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Thu July 24, 2014
FootGolf: A Hybrid Sport Bringing New Life To The Links
Sagamore-Hampton Golf Club in North Hampton has all the characteristics of a golf course. It has manicured fairways, rows of golf carts and a pristine clubhouse. Its patrons are all dressed in golfing garb, awaiting their turn to tee off down the first fairway. However, there is something a little odd about this course, something that doesn’t quite fit.
Amidst the traditional golfers are young kids holding soccer balls. They are here for a different game called FootGolf. That’s right, FootGolf, a sport that combines golf and soccer.
FootGolf is the latest attempt by the golfing world to attract newcomers to their sport, explains Kate Blais, Clubhouse Manager at Sagamore-Hampton.
“It’s a great way to introduce golf to people. Someone that doesn’t usually play golf comes and sees our facilities, gets to learn about our course and they are introduced to the game in a fun, new way.”
FootGolf, which originated in Europe in 2009, is played exactly like golf. Games are played on 18-hole courses with the objective to shoot par or better on each hole. At Sagamore-Hampton the FootGolf holes are located on the sides of fairways. Just like golf, foot golfers are given tee times, their designated time to begin a game.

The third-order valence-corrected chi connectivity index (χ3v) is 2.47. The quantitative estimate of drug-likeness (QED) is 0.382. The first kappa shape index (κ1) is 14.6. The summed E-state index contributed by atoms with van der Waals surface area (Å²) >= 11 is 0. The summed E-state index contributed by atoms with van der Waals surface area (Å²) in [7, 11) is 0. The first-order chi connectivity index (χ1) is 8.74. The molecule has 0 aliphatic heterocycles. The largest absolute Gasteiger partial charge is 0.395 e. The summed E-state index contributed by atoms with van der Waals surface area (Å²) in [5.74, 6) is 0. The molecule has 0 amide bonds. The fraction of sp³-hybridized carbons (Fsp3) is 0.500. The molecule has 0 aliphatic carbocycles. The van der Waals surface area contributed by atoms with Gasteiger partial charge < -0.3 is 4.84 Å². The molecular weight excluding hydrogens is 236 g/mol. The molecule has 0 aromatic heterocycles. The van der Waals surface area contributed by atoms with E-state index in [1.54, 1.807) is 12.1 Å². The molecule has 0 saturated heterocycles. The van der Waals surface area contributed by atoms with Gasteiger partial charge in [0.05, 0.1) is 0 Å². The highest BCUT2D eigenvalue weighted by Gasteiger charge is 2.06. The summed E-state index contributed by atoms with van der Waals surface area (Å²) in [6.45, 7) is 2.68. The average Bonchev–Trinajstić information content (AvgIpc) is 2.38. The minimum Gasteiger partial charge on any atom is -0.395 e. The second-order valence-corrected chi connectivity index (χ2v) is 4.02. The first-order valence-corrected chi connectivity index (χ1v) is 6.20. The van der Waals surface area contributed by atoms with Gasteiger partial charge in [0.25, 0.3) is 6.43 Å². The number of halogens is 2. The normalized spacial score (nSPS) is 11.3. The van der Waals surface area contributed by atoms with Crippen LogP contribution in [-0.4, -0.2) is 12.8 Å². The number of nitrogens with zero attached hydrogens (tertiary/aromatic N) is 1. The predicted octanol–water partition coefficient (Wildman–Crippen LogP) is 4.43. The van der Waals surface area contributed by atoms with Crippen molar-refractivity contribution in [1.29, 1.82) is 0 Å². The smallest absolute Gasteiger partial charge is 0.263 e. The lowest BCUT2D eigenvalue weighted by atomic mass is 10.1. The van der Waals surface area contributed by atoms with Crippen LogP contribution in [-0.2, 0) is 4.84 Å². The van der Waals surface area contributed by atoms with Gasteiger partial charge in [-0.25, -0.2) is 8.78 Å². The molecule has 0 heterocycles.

Sagamore-Hampton is one of two FootGolf courses in New England. 18 holes of FootGolf at Sagamore-Hampton costs just $17 (traditional golf rounds range from $25 to $46 at the course). They offer the game until 2:30 on weekdays and after 5:30 every night.
When I decided to try it out, I expected the traditional golfers at the course to be irritated with those playing the alternate game. Instead, they expressed a mix of confusion and intrigue.
“Let’s see what you got,” said one golfer, “Try to clear that pond over there.”
I tried. Unfortunately, I failed, smashing my ball into the pond. With traditional golf, it’s easy to forget about your ball. A shot into the water is merely souvenir for a local turtle. In FootGolf, however, it’s necessary to retrieve your ball.
For the past two years I’ve tried my hand at traditional golf, and I’m no Tiger Woods. After my drive, I often find myself with one leg in a poison ivy patch, the other knee-deep in a fast moving river.
FootGolf, however, is a different story. Despite my one trip into the pond, the game is user friendly and easy to learn. It's easy to imagine kids playing the game and transferring the skills they've learned in soccer leagues.
FootGolf may come at the perfect time for a sport that’s going through a rough patch. According to the National Golf Foundation, 400,000 people stopped playing the sport in 2013.
In a recent article by Forbes, analysts speculate that reduced leisure time and the disappearance of a strong middle class have taken big chunks out of golf’s participants. FootGolf doesn't require the same commitment to learn, however, and is significantly less expensive to gear up for and play. And perhaps, with a nation still inspired by the recent World Cup, FootGolf will become a popular activity in the states.
If you do decide to go to Sagamore and try it out for yourself, I do have one piece of advice: STAY AWAY from the water.
Hidden New Hampshire